Ant has become the go-to lender for shoppers and small businesses in a country where millions aren’t qualified for bank-issued credit cards. The firm had worked with about 100 banks, doling out 1.7 trillion yuan ($250 billion) of consumer loans and 400 billion yuan ($58 billion) of small business loans in the year ended June. That amounted to 41.9 billion yuan or 34.7% of Ant’s annual revenue.
The size of Tencent’s loan business is harder to gauge. What we do know is that Weilidai, the microloan product sold through WeChat, had issued an aggregate of 3.7 trillion yuan ($540 billion) to 28 million customers between its launch in 2015 and 2019, according to a report from WeBank, the Tencent-backed private bank that provides the WeChat-based loan.
As of June, Ant had 4.1 trillion yuan ($600 billion) assets under management, making it one of the world’s biggest money-market funds. Working with 170 partner asset managers, the segment brought in about 17 billion yuan or 14% of total revenue in 2019.
Tencent said its wealth management platform accumulated assets of over 600 billion yuan in 2018 and grew by 50% year-over-year in 2019. That should put its AUM in 2019 at around 900 billion yuan ($131 billion).
Last but not least, both giants have made big pushes into consumer insurance. Besides featuring third-party plans, Alipay introduced a new way to insure customers: mutual aid. The novel scheme, which is not regulated as an insurance product in China, is free to sign up and does not charge any premium or upfront payment. Users pay small monthly fees that are pooled to pay for claims of critical illnesses.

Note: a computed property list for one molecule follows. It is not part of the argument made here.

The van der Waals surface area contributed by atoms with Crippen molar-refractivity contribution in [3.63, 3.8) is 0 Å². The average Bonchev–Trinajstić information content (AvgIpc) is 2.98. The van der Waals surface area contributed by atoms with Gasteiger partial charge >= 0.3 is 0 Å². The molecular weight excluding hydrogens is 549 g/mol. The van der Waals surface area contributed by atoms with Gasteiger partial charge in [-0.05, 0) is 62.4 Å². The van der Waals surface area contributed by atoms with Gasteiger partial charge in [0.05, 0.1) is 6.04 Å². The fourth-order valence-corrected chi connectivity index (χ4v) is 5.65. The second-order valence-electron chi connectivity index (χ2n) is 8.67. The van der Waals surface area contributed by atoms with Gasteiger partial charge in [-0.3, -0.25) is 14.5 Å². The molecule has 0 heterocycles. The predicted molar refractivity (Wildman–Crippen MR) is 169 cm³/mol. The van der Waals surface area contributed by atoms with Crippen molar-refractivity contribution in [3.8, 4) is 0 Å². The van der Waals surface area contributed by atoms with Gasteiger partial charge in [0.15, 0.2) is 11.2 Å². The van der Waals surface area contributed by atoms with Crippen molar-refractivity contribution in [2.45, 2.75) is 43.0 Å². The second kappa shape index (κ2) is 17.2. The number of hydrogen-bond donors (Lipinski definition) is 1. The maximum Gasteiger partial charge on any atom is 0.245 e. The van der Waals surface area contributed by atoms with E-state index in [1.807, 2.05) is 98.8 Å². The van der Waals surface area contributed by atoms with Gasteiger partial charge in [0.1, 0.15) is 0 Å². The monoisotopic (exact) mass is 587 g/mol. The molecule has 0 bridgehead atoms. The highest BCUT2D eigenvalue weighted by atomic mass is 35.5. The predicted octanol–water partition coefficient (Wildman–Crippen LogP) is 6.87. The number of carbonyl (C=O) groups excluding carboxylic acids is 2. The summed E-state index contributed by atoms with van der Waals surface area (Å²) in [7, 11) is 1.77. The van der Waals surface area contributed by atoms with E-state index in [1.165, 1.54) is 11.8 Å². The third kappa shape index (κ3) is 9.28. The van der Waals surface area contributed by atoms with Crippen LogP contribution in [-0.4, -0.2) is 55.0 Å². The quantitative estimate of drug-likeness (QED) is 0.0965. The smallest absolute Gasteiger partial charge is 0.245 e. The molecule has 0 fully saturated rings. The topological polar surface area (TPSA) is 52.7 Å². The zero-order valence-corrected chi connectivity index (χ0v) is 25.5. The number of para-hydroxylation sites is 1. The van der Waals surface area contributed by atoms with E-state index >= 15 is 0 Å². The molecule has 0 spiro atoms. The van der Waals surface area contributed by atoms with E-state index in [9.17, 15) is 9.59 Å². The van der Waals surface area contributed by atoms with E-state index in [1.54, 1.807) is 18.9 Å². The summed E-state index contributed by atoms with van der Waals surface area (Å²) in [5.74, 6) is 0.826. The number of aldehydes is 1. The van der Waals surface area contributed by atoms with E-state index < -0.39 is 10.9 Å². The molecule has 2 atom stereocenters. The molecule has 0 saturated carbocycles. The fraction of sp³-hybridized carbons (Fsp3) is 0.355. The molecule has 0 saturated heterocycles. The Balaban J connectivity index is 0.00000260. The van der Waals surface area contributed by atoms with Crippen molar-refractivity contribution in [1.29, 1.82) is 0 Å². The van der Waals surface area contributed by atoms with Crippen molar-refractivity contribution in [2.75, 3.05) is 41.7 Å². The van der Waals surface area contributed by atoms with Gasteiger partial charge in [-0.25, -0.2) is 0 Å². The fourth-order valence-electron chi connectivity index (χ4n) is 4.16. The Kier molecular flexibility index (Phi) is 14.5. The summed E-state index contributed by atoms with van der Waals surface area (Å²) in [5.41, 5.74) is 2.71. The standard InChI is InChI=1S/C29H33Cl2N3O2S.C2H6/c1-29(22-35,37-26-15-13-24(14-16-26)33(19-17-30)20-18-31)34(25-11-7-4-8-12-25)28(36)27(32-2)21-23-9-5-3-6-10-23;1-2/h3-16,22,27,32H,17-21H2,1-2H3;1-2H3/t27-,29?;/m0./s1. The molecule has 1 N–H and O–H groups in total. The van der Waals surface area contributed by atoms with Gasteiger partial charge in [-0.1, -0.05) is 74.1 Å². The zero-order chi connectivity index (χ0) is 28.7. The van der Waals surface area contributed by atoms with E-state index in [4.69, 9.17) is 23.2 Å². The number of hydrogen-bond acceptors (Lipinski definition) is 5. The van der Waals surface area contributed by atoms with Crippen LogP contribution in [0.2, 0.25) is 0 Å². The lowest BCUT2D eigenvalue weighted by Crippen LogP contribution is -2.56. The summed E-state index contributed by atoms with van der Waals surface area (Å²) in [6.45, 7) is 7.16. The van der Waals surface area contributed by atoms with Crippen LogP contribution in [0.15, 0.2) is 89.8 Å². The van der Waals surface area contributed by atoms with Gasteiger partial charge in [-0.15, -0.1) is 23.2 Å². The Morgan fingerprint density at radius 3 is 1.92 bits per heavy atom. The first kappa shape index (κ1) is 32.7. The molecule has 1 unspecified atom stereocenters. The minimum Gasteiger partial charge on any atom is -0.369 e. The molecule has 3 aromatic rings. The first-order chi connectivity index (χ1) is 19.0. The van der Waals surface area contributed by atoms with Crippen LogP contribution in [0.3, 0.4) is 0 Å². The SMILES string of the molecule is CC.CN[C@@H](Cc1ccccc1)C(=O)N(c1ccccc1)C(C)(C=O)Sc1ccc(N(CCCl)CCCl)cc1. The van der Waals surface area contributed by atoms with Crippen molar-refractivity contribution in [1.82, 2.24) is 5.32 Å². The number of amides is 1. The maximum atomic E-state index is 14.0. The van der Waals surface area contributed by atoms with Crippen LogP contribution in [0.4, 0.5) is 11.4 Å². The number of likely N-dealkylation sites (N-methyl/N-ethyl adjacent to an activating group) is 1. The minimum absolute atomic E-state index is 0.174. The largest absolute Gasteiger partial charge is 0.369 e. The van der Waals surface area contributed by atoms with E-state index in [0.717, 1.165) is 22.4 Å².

Insurance premiums and mutual aid contributions on Ant’s platform reached 52 billion yuan, or $7.6 billion, in the year ended June. Working with about 90 partner insurers in China, the segment contributed nearly 9 billion yuan, or 7.4%, of the firm’s annual revenue. More than 570 million Alipay users participated in at least one insurance program in the year ended June.
Tencent, on the other hand, taps partners in its relatively uncharted territory. Its insurance strategy includes in-house platform WeSure that works like a middleman between insurers and consumers, and Tencent-backed Waterdrop, which provides both traditional insurances and a rival to Ant’s mutual aid product Xianghubao.
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In the first half of 2020, WeSure, Tencent’s main insurance operation that sells through WeChat, paid out a total of 290 million yuan ($42.4 million), it announced. The unit does not disclose its amount of premiums or revenues, but we can find clues in other figures. Twenty-five million people used WeShare services in 2019 and the average premium amount per user was over 1,000 yuan ($151). That is, WeShare generated no more than 25 billion yuan, or $3.78 billion, in premium that year because the user figure also accounts for a good number of premium-free users.
Moving forward, it remains unclear whether Tencent will restructure its fintech operations in a more cohesive and collaborative way. As they expand, will investors and regulators demand that? And what opportunities are there for others to compete in a space dominated by two huge players?
One thing is for sure: Tencent will need to tread more carefully on regulatory issues. Ant’s achievement is a win for entrepreneurs looking to “disrupt” China’s financial sector, but its halted IPO, which is tied to regulatory issues and reportedly Jack Ma’s hubris, also sounds an alarm to contenders that policymaking in China can be capricious.